Guy Benson

Throughout their mostly concurrent terms in office, Prime Minister Margaret Thatcher and President Ronald Reagan were titans for liberty, close friends and staunch ideological allies.  Together, they helped relegate the Soviets' "evil empire" to the ash heap of history; separately, they employed conservative fiscal policies to rejuvenate flagging economies on both sides of the pond.  These irrepressible forces have now both left our world, which they changed for the better.  
 


In 1989, Reagan reflected on Margaret Thatcher's leadership and stewardship in the pages of National Review:
 

Looking back to the late 1970s, we recall it as a depressing period economically. In America there were gas lines, high inflation, rocketing interest rates, and some fellow talking about a "malaise." The "misery index" reached an all-time high. But the situation in Europe, particularly in Britain, was even worse than our own. What we called the misery index they called "the British Disease": a combination of zero growth and high inflation, which in one year reached over 25 percent. Still worse, after almost forty years of socialism, the habits of inefficiency on the factory floor and lack of enterprise in the executive suite had become deeply ingrained. The British spirit of enterprise, which had transformed half the world in Queen Victoria's day, seemed to have been put to sleep. Margaret Thatcher changed all that. She demonstrated two great qualities. The first was that she had thought seriously about how to revive the British economy and entered office with a clear set of policies to do so. She brought down inflation by controlling the money supply, and she began removing the controls, subsidies, and regulations that kept business lazy. Her second great quality was the true grit of a true Brit (or perhaps I should say, of a true-blue Brit). We both realized that our policies wouldn't solve such deep-rooted problems overnight. The first effects, in the world recession of 1981-82, were painful. I remember meeting her in Washington at a time when people in both our countries were calling for a change of course. She never wavered. And she was proved right by events.

Britain today is enjoying an unprecedented economic recovery — one as long as our own. British businesses, woken from the long sleep of socialism, are our feisty competitors in world markets. And, finally, Margaret Thatcher has begun to dismantle the undergirding of socialism itself by privatizing large nationalized industries like steel and airlines. Just as I would claim modestly that our tax cuts of 1981 have stimulated a wave of tax cutting around the world, so Margaret Thatcher's privatization program has been imitated as far afield as Turkey and New Zealand. We could do with a little more of it in the United States. As a result, Margaret has brought about a resurgence of those things Great Britain always stood for. Never was this more evident than in her immediate response when Britain's sovereignty over the Falklands was challenged. We used our good offices to try to get a peaceful solution on which all sides could agree. But it was always clear to me that if such a settlement wasn't available, then the British would fight. I knew Margaret's strength of determination by then; others maybe did not.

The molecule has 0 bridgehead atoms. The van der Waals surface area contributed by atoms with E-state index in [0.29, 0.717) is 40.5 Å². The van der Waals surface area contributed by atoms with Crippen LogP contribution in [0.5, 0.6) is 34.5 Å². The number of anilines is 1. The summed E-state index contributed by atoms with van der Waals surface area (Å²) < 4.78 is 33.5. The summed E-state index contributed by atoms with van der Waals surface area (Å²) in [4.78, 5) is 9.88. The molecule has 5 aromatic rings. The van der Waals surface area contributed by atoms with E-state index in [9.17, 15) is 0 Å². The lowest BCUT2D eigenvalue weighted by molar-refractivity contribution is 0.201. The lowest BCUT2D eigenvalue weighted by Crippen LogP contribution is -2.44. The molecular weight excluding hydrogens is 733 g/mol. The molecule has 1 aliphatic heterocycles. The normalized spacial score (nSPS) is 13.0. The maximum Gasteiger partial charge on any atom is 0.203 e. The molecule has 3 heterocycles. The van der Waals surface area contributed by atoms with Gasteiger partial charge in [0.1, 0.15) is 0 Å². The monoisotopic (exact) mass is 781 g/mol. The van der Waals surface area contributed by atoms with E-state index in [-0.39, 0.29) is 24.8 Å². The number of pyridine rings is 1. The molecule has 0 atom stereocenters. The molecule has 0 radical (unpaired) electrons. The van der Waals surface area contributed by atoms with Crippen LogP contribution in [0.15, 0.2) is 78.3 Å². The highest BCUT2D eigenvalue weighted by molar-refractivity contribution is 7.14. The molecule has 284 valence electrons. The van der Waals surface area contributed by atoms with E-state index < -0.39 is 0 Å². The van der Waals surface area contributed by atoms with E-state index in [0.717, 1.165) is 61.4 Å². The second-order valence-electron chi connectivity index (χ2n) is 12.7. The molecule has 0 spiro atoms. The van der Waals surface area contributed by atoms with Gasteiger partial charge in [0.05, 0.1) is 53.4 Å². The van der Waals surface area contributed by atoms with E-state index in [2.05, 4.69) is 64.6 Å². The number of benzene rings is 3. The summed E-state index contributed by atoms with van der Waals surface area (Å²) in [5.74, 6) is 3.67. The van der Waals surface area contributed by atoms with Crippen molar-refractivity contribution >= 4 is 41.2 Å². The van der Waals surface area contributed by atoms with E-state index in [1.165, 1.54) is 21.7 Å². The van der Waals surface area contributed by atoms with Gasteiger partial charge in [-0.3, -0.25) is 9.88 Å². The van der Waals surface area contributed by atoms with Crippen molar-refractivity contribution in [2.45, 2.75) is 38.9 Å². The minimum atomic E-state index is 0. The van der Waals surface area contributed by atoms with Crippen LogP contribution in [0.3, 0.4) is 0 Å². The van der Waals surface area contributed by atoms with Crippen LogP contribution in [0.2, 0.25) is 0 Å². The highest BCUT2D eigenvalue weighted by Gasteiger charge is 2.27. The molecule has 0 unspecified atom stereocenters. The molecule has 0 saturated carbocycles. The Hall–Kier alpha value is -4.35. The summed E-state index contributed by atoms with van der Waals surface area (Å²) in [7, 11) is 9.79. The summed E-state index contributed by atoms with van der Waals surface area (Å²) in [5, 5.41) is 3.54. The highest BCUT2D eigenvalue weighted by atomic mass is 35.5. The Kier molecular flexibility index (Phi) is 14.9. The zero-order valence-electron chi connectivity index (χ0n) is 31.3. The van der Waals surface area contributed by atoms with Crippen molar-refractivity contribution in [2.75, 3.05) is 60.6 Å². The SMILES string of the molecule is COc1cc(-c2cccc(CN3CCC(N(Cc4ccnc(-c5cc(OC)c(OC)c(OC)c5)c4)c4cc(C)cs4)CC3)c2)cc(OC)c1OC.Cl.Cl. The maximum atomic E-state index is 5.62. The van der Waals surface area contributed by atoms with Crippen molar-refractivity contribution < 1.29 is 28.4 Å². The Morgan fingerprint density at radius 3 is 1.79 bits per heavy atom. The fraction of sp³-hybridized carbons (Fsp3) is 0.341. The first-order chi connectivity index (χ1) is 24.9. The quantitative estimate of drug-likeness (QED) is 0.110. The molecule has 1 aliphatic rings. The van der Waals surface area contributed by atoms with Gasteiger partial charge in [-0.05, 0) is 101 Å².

When Reagan died in 2004, Baroness Thatcher recorded this stirring tribute to her departed friend -- whom she called "a great president, a great American and a great man."  The mutual admiration and respect ran deep:
 


The Heritage Foundation honored Thatcher with this video last year:
 


 

Last January, I penned a review of The Iron Lady, the Hollywood biopic starring Meryl Streep.  In spite of a few quibbles, I found Streep's portrayal to be moving and unmistakably positive.  To celebrate Thatcher's memory, I plan on re-watching the film, and cracking her epic political autobiography, The Downing Street Years.  Today the world mourns the loss of a trailblazer, a dignified leader, and a bona fide heroine for the cause of freedom.  Rest in Peace, Lady Thatcher.  There's no chance of heaven "going wobbly" now.


UPDATE - YAF has released rare footage of Thatcher visiting Reagan's California ranch in the early 1990s; they also reveal the contents of a letter of encouragement the British PM sent to her American counterpart at the height of the Iran-Contra affair:
 


Guy Benson

Guy Benson is Townhall.com's Senior Political Editor. Follow him on Twitter @guypbenson.

Author Photo credit: Jensen Sutta Photography